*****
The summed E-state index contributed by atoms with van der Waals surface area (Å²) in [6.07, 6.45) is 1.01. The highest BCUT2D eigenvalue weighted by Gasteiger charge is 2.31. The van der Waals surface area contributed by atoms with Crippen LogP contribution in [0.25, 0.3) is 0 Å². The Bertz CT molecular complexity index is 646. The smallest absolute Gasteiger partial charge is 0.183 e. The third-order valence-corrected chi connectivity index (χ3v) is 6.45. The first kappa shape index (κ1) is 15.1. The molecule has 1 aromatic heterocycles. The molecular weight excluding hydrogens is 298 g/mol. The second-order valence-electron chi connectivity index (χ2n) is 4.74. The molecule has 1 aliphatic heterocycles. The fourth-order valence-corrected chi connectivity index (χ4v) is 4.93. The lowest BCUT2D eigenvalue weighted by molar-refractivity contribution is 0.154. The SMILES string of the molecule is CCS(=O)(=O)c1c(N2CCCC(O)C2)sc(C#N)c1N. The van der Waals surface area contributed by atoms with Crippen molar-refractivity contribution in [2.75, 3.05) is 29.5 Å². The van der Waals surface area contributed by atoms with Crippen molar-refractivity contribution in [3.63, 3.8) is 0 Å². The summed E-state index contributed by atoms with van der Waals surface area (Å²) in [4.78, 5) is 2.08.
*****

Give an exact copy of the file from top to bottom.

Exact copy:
The summed E-state index contributed by atoms with van der Waals surface area (Å²) in [6.07, 6.45) is 1.01. The highest BCUT2D eigenvalue weighted by Gasteiger charge is 2.31. The van der Waals surface area contributed by atoms with Crippen LogP contribution in [0.25, 0.3) is 0 Å². The Bertz CT molecular complexity index is 646. The smallest absolute Gasteiger partial charge is 0.183 e. The third-order valence-corrected chi connectivity index (χ3v) is 6.45. The first kappa shape index (κ1) is 15.1. The molecule has 1 aromatic heterocycles. The molecular weight excluding hydrogens is 298 g/mol. The second-order valence-electron chi connectivity index (χ2n) is 4.74. The molecule has 1 aliphatic heterocycles. The fourth-order valence-corrected chi connectivity index (χ4v) is 4.93. The lowest BCUT2D eigenvalue weighted by molar-refractivity contribution is 0.154. The SMILES string of the molecule is CCS(=O)(=O)c1c(N2CCCC(O)C2)sc(C#N)c1N. The van der Waals surface area contributed by atoms with Crippen molar-refractivity contribution in [2.75, 3.05) is 29.5 Å². The van der Waals surface area contributed by atoms with Crippen molar-refractivity contribution in [3.63, 3.8) is 0 Å². The summed E-state index contributed by atoms with van der Waals surface area (Å²) in [4.78, 5) is 2.08.